Saturday, January 26, 2013
Escaped crocodiles -- a Carbon Based original
Even a professional worrier might have failed to predict what happened in the town of Modimolle in Limpopo province in South Africa, near the border with Botswana. The town is home to the Rakwena Crocodile Farm.
For the past week, rains have soaked the ground, and flooding has been widespread. Rising water forced the farm to open their cages to avoid a storm surge crushing the animals. Once floating free, some 15,000 crocs slithered into the depths of the swollen Limpopo River, no doubt ecstatically.
"Before there were only a few crocodiles in the Limpopo River. Now there are plenty," said one of the farm's proprietors. "We go catch them when farmers phone us." One turned up in a rugby field 75 miles away. Some nearby citizens climbed on their roofs to escape the flood and spotted crocodiles circling their houses, much in the style of countless New Yorker cartoons.
A later report says that many have been recaptured thanks to an effort from the police and the army, but more than half are still on the loose, like a mass reptilian version of The Fugitive. Their eyes glow in dark, according to one paper, so it's often easier to catch them at night. So far, no injuries or fatalities have come up in my news feeds. I'm sure everyone in Limpopo province and elsewhere downstream is checking twice before dumping the garbage or walking down to the soggy end of their yard.
My wife said to me, "I guess the crocodiles are really black swans." It's a safe bet that very few people -- maybe nobody -- considered the perils of a crocodile farm in a flood plain. Perhaps floods are rare in Limpopo Province, and maybe the farm has always been high enough -- until this week.
The farm's website says, "The Curio shop stocks a wide variety of crocodile leather belts, hats, purses, and rifle slings. Light lunches can be booked and tasty crocodile meat dishes are available." No word about treading carefully if you notice that all the cages are empty.
Charles Perrow in 1984 invented the idea of a "normal accident," also known as a system accident, which occurs when many small failures, accidents and mistakes suddenly coalesce in a big disaster. Perrow says that normal accidents come about when interactive complexity encounters tight coupling. Normal accidents are tough to predict because a situation with many moving parts -- like a nuclear power plant, for example --- prevents people from keeping track of all possible interactions.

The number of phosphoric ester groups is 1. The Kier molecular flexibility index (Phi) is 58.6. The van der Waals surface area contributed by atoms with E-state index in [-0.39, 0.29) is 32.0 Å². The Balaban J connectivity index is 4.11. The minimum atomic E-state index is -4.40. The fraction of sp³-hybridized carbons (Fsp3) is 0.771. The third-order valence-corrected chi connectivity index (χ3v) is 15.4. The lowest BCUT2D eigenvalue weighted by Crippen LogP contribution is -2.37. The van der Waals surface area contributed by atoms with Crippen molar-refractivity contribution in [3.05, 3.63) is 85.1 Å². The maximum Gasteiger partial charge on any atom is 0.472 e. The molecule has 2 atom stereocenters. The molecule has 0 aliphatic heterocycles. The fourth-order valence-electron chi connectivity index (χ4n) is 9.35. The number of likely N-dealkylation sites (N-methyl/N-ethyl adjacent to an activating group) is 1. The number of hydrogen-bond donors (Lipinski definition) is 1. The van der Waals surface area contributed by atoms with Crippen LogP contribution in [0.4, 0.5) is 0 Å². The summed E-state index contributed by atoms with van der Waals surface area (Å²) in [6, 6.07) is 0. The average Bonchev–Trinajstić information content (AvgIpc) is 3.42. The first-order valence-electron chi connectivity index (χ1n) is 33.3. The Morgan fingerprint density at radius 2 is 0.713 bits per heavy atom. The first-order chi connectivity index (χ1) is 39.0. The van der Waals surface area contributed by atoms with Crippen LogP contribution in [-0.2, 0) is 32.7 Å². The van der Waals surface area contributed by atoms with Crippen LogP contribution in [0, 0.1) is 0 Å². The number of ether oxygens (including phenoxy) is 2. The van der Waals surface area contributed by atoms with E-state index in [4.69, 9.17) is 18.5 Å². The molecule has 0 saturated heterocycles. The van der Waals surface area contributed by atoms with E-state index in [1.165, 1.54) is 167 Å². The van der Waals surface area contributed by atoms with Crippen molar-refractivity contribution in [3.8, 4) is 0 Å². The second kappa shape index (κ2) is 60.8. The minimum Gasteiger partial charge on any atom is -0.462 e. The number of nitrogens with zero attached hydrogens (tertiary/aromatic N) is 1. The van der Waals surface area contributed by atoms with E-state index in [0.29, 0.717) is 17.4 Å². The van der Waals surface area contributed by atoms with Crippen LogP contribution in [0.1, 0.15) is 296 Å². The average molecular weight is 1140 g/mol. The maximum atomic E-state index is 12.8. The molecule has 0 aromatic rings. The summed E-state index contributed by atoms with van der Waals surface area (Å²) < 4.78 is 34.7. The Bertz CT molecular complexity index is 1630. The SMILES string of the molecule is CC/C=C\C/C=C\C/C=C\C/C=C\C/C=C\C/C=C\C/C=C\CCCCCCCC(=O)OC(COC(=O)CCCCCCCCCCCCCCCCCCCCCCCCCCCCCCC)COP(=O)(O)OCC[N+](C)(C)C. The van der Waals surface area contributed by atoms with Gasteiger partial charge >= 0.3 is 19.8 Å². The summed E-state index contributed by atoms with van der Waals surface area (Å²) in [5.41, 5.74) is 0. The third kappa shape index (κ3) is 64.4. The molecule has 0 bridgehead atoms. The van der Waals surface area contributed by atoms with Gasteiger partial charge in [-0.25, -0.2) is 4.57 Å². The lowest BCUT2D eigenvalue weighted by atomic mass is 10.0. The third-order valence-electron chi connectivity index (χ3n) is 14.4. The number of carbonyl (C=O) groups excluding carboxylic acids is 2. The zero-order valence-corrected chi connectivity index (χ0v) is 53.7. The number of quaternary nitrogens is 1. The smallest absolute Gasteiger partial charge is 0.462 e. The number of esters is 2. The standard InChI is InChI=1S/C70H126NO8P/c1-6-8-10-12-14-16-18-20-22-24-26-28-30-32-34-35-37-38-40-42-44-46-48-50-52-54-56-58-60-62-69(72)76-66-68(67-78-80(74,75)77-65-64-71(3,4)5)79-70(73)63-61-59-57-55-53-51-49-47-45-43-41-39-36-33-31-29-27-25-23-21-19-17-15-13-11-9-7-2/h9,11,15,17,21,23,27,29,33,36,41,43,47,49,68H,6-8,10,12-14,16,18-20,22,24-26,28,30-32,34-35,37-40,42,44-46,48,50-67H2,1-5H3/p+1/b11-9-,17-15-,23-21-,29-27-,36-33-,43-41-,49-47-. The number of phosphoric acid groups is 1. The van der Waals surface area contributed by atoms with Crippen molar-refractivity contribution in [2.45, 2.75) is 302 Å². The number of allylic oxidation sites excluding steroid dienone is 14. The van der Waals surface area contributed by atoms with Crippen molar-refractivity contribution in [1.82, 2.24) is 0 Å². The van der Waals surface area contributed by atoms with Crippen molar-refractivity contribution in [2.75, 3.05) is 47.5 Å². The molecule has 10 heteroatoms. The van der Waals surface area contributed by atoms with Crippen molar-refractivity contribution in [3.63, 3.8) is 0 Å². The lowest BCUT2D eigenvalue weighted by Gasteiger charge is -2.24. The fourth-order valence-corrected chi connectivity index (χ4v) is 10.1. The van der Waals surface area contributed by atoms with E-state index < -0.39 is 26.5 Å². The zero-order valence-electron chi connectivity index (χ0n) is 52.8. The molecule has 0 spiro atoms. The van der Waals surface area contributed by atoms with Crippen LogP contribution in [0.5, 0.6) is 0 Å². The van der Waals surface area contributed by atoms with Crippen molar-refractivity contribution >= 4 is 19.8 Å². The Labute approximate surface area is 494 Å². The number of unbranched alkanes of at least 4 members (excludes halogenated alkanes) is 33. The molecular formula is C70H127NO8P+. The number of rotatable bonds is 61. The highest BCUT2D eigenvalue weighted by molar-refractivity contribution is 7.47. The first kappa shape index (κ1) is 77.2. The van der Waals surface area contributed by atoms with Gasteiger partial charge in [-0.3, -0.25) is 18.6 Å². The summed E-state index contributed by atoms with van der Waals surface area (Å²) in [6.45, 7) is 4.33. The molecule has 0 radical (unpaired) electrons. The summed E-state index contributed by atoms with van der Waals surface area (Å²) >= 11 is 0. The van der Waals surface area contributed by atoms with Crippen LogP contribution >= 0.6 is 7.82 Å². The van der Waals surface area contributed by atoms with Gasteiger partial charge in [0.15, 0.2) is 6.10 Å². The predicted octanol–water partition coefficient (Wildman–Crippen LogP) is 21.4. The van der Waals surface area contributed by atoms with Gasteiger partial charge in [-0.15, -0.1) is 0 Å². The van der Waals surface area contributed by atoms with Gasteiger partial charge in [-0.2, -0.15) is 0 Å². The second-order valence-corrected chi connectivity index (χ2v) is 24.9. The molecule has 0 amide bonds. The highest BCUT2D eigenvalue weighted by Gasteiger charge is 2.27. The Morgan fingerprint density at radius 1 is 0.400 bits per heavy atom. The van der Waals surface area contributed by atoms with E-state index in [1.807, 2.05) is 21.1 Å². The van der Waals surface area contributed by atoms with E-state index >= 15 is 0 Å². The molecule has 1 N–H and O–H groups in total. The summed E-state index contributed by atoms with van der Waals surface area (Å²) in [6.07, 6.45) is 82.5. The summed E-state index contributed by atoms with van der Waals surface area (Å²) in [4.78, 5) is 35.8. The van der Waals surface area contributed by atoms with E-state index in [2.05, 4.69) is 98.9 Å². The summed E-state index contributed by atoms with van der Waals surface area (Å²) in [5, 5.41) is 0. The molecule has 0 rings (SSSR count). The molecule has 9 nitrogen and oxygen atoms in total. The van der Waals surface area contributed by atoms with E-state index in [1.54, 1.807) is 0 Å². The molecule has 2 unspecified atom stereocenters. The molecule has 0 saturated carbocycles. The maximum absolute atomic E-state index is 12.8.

I don't know how complicated the Rakwena Crocodile Farm's organization is, whether they have operating manuals, departments that don't communicate well with each other, and snarls of bureaucratic barriers that veil what's actually going on. Something tells me that a crocodile farm is not as involved as a nuclear power plant, and that its systems are not as tightly coupled. But a flood is a crisis for both.
First of all, a flood disrupts the power to an entire area and makes roads impassable. The emergency services are impaired at the exact moment you need them most.
Many nuclear plants are on vulnerable sites because they use nearby rivers as a coolant. But rising water can knock out operating electricity to the plant, and endanger the backup generators that keep critical cooling equipment running for the reactors and the pools of spent fuel. Floodwaters can breach retaining walls. This is what happened at the Fukushima-Daichi plant in Japan, resulting in major escapes of radioactive material and damage to the reactors.
If thousands of crocodiles reside on your property, you must have ready access to fresh water, or a very long garden hose. A flood could mean a major escape of powerful swimming predators. Not as bad as airborne particles of cesium-137, but still not anything you want to encounter on your morning constitutional.
We keep discovering that we inhabit fragile structures. Climate disruption adds new layers of complexity, and stresses everything in ways we haven't experienced before. Our arrangements often turn out to be much less flexible and resilient than anyone predicted. (I hasten to add that climate change isn't the culprit behind the crocodile escape.) The precise cause is less important than a danger growing in plain sight, with no one able to take effective preventive steps.
Or maybe we are underestimating the reptilian ingenuity of crocodilus nilotikus. Somewhere, caged reptiles brood, watching with slitted yellow eyes and dream of freedom, much like the main character in John Crowe Ransom's poem, "Crocodile," which ends:
Full length he lies and goes as water goes,
He weeps for joy and welters in the flood,
Floating he lies extended nearly a rood,
And quite invisible but for the end of his nose.
A statue of a crocodile at the Neptune Fountain in 1951, on Marx-Engels Platz in Berlin